Polyvalent hyperimmune egg has been clinically shown to help the body support and modulate immune and digestive homeostasis (14-19). The ingredient is listed in the 2011 Physicians’ Desk Reference. † The technology is based on over 30 years of research and development, and is protected by numerous patents.
Hyperimmune egg has been shown to help the body support immune and digestive function, and modulate autoimmune responses. Consider incorporating hyperimmune egg to change the quality of life of children and adults with ASDs.
1 Crimeen-Irwin B, Scalzo K, Gloster S, Mottram PL, Plebanski
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3 Brandtzaeg P, Baekkevold ES, Farstad IN, Jahnsen FL,Johansen FE, Nilsen EM, et al. Regional specialization in the mucosal immune system: what happens in the microcompartments? Immunol Today. 1999 20:141-51
4 van Egmond M, Damen CA, van Spriel AB, Vidarsson G, van Garderen E, van de Winkel JG. IgA and the IgA Fc receptor. Trends Immunol 2001 22: 205-11
5 Horvath K, Perman JA. Autism and gastrointestinal symptoms. Curr Gastroenterol Rep. 2002 4:251-8
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Pediatr. 2002 14:583-7
7. Hu VW, Nguyen A, Kim KS, Steinberg ME, Sarachana T, Scully MA, Soldin SJ, Luu T, Lee NH. Gene expression profiling of lymphoblasts from autistic and nonaffected sib pairs: altered pathways in neuronal development and steroid biosynthesis. PLoS One. 2009 3;4:e5775
8 Kawashti MI, Amin OR, Rowehy NG. Possible immunological disorders in autism:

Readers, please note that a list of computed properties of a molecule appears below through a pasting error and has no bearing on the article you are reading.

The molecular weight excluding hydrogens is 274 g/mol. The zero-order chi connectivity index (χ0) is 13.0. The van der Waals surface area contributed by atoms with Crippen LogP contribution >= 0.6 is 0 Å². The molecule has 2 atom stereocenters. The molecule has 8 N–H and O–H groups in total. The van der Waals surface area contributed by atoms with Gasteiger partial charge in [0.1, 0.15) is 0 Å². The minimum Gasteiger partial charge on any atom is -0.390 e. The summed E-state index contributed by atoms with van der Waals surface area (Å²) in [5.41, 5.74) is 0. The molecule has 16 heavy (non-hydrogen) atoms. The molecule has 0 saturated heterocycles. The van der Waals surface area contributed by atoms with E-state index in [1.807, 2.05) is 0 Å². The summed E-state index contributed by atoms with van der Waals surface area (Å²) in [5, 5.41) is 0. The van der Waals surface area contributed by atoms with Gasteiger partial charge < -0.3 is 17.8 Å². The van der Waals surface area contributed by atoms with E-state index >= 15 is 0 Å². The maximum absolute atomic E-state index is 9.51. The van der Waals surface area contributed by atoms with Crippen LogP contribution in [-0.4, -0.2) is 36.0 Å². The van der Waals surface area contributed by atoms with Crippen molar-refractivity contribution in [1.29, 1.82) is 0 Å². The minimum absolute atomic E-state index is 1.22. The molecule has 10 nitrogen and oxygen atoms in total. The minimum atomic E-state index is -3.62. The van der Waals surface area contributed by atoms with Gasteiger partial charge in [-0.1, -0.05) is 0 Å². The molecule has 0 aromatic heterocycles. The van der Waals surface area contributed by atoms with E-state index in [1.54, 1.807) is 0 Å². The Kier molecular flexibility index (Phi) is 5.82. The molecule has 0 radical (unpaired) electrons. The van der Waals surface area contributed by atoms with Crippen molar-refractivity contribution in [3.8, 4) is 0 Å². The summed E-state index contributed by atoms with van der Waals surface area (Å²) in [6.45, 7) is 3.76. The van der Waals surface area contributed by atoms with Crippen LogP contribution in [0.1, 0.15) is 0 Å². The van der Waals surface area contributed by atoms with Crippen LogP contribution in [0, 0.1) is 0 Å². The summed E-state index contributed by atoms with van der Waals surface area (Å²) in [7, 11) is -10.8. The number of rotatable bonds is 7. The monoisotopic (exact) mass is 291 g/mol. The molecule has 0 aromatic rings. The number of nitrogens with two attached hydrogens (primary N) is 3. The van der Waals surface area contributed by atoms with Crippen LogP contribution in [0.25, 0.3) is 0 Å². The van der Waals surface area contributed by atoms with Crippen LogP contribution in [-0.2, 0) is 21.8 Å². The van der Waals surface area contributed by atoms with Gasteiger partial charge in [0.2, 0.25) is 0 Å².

concomitant autoimmunity and immune tolerance. Egypt J Immunol. 2006 13:99-104
9 Cohly HH, Panja A. Immunological findings in autism. Int Rev Neurobiol. 2005 71:317-41
10. Castellani ML, Conti CM, Kempuraj DJ, et al., Autism and immunity: revisited study. Int J Immunopathol Pharmacol. 2009 22:15-9
11. Enstrom AM, Van de Water JA, Ashwood P. Autoimmunity in autism. Curr Opin Investig Drugs 2009 10:463-73
12 Galiatsatos P, Gologan A, Lamoureux E. Autistic enterocolitis: fact or
fiction? Can J Gastroenterol. 2009 23:95-8
13 Horvath K, Perman JA. Autism and gastrointestinal symptoms. Curr Gastroenterol Rep. 2002 4:251-8
15 Trentham D et al. Hyperimmune egg in the collagen-induced arthritis model and
anti-inflammatory assays. Int Soc Rheumatol Ther (ISRT) 1998 [Abstract] p.23
16 Greenblatt HC Adalsteinssön O Kagen L. Administration to arthritis patients of a dietary supplement containing immune egg: an open-label pilot Study J Medicinal Food 1998 1:171-179
17 Jacoby HI Moore G Wnorowski G. Inhibition of diarrhea by immune egg: a castor oil mouse model J Nutraceut Function Med Foods 2001 3:47
18 US Pat # 5,772,999 Method of preventing, countering or reducing NSAID-induced gastrointestinal damage by administering milk or egg products from hyperimmunized animals
19 Kizito FB. Improvements in quality of life for HIV/AIDS patients using hperimmune egg 3rd Int AIDS Soc Conf HIV Pathogenesis and Treatment 2005 Abst #. MoPe11.2C43